Against this, the anti-capitalists were making a stand, just as others had stood against the World Trade Organisation in Seattle nearly a year before: one more battle in the world's Velvet Revolution.
Facing the protestors were 11,000 Czech riot police, backed by military helicopters, armoured personnel carriers and water cannon. Each man stood as a defender of world capitalism; a living irony because so many had once stood in defence of 'world socialism', struggling to protect a dying empire from its subject people.
"THIS is an illegal march," the cop shouted through his megaphone in English, Czech and German. "If you do not disperse you risk injury from the response we will be forced to take."
He stood on top of the armoured car, an inhuman silhouette against the bright sky. Beneath him, lines of riot police stood behind steel barricades. They gazed, impassive behind their visors, at the sea of chanting people.
"After the third warning they charge," a voice yelled from the crowd. It was the only notice any of the protestors took. They linked arms, raised their banners and flags and chanted even louder to drown the robotic voice.
"This is what democracy looks like!"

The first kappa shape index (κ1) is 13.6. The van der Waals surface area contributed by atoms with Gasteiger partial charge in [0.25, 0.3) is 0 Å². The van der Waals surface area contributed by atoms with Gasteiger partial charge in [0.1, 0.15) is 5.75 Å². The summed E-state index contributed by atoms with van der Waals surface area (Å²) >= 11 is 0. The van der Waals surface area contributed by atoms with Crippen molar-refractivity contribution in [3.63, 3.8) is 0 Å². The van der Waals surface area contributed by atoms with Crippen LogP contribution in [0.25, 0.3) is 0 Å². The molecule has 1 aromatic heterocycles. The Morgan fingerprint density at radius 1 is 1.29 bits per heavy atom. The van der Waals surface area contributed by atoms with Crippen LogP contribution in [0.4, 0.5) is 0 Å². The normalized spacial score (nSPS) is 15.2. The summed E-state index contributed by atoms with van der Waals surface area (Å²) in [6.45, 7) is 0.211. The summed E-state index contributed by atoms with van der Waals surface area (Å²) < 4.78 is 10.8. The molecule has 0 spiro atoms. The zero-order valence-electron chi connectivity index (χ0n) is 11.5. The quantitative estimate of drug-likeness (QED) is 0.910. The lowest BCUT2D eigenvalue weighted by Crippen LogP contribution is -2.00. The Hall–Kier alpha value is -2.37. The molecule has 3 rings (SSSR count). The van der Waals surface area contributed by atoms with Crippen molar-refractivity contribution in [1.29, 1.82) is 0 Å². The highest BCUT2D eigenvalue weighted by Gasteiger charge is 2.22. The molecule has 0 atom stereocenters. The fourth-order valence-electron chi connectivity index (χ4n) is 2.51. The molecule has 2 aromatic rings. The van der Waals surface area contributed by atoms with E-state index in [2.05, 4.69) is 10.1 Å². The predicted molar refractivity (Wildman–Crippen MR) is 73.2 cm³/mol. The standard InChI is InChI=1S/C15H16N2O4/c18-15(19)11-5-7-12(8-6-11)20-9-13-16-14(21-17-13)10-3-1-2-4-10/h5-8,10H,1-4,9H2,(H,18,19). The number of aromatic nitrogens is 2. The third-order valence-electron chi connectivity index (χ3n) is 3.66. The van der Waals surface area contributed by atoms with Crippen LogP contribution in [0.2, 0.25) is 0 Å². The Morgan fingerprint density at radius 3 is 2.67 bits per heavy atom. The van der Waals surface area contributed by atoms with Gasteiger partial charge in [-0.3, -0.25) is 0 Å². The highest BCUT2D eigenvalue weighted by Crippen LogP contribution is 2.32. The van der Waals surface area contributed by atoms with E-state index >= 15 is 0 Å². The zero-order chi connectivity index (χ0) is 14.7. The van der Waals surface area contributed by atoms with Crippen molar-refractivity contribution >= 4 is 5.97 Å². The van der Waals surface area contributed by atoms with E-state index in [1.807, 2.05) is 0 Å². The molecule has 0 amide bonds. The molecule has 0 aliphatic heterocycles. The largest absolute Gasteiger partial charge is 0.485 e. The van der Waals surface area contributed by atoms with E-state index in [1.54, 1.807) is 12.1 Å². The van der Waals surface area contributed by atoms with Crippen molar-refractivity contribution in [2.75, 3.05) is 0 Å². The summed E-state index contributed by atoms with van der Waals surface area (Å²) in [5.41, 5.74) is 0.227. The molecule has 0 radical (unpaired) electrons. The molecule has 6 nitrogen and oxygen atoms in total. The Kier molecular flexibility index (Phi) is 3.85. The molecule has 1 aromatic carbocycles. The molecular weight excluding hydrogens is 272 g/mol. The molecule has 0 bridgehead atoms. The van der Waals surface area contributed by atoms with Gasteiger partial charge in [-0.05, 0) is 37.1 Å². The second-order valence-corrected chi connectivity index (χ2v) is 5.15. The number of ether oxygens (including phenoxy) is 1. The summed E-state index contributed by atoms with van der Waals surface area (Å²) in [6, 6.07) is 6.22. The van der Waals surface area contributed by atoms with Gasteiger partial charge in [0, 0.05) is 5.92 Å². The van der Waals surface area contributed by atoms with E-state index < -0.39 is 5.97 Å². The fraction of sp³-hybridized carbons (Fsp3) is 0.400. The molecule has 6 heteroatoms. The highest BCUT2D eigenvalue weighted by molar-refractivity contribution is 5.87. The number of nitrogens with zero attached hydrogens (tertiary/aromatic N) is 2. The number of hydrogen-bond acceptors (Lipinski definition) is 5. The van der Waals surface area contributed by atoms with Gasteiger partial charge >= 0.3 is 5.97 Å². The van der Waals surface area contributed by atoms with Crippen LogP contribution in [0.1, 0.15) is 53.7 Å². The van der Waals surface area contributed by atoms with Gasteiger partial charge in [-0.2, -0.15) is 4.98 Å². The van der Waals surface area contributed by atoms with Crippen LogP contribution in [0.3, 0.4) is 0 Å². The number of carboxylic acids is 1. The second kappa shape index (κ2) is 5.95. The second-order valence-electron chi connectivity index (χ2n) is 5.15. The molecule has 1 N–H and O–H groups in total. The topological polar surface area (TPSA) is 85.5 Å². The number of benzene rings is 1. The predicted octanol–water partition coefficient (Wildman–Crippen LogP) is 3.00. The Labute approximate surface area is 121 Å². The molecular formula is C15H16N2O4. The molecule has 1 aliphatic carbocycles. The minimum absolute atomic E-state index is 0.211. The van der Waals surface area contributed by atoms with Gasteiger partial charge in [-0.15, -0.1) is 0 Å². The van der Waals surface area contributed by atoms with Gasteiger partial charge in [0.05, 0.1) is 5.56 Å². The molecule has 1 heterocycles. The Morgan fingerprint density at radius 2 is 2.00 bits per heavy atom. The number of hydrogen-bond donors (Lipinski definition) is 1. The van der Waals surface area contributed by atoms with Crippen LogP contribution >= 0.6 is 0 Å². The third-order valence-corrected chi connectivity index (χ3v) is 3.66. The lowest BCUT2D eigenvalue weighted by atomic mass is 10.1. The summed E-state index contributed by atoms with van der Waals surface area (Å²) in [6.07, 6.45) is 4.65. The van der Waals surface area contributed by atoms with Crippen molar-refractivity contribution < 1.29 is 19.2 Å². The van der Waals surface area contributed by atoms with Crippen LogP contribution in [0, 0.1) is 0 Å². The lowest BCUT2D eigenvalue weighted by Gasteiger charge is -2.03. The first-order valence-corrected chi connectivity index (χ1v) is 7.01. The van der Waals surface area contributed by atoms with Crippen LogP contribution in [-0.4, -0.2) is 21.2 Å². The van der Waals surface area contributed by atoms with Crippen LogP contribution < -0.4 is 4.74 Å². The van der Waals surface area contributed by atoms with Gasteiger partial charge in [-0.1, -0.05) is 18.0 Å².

"The workers united can never be defeated!"
About 6,000 protestors were in this group. From all the world's socialist organisations, it seemed. Predominantly young, they waved red flags, the hammer and sickle, the clenched fist of revolution. Many wore kerchiefs around their faces, drenched in vinegar as a crude defense against tear gas.
This was just one 'frontline' in the actions taking place across the city. Thousands more - doubtless the anarchists and environmentalists - had laid siege to the city's Soviet-era Conference Centre, where the delegates were trapped. Still more had occupied the nearby hotels, and were themselves besieged by police.
All of this action was taking place beyond the Vltava River, and these protestors were trying to reinforce their comrades. After a boisterous march through the streets of Prague, their voices adding to the echoes of historic revolt, they found the police waiting for them at the bridge. More than 200 blocked the way, standing like menacing robots.
Neither side was quite strong enough to clear the way, nor was either side prepared to back down. Still, the protestors made an effort to break through. They linked arms, flourished their banners and strode towards the police lines. Those in front received a face full of tear gas, forcing them to break rank and flee in search of water to sluice their eyes. Faced with the gas, the crowd would pull back, reform and surge forward once more.
Excitement and tension filled the air like the pervasive scent of vinegar and gas. The police looked agitated, like hunting dogs eager to be released. Thousands were squeezed into this bottle neck at the bridge, and nobody knew if the police would charge. If they did, it would be a 'massacre' with so many bodies packed tight.